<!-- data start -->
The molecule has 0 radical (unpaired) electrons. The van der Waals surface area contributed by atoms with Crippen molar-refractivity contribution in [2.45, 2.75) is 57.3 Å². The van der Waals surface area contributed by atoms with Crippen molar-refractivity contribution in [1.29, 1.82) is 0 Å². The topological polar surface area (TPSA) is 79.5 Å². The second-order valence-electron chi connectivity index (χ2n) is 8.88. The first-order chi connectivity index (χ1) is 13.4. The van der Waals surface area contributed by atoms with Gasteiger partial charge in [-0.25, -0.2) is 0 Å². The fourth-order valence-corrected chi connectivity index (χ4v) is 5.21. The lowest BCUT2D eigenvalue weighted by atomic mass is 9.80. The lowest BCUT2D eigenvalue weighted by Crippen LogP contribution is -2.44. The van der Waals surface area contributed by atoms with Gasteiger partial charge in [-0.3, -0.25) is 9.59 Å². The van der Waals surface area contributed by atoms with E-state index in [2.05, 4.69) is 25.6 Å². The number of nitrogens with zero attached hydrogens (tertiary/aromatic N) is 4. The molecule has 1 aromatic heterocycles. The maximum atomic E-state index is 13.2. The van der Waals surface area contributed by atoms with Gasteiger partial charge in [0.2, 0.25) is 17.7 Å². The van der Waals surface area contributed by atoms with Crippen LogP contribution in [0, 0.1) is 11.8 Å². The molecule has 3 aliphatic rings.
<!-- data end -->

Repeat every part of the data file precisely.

The molecule has 0 radical (unpaired) electrons. The van der Waals surface area contributed by atoms with Crippen molar-refractivity contribution in [2.45, 2.75) is 57.3 Å². The van der Waals surface area contributed by atoms with Crippen molar-refractivity contribution in [1.29, 1.82) is 0 Å². The topological polar surface area (TPSA) is 79.5 Å². The second-order valence-electron chi connectivity index (χ2n) is 8.88. The first-order chi connectivity index (χ1) is 13.4. The van der Waals surface area contributed by atoms with Gasteiger partial charge in [-0.25, -0.2) is 0 Å². The fourth-order valence-corrected chi connectivity index (χ4v) is 5.21. The lowest BCUT2D eigenvalue weighted by atomic mass is 9.80. The lowest BCUT2D eigenvalue weighted by Crippen LogP contribution is -2.44. The van der Waals surface area contributed by atoms with Gasteiger partial charge in [-0.3, -0.25) is 9.59 Å². The van der Waals surface area contributed by atoms with E-state index in [2.05, 4.69) is 25.6 Å². The number of nitrogens with zero attached hydrogens (tertiary/aromatic N) is 4. The molecule has 1 aromatic heterocycles. The maximum atomic E-state index is 13.2. The van der Waals surface area contributed by atoms with Gasteiger partial charge in [0.2, 0.25) is 17.7 Å². The van der Waals surface area contributed by atoms with Crippen LogP contribution in [0, 0.1) is 11.8 Å². The molecule has 3 aliphatic rings.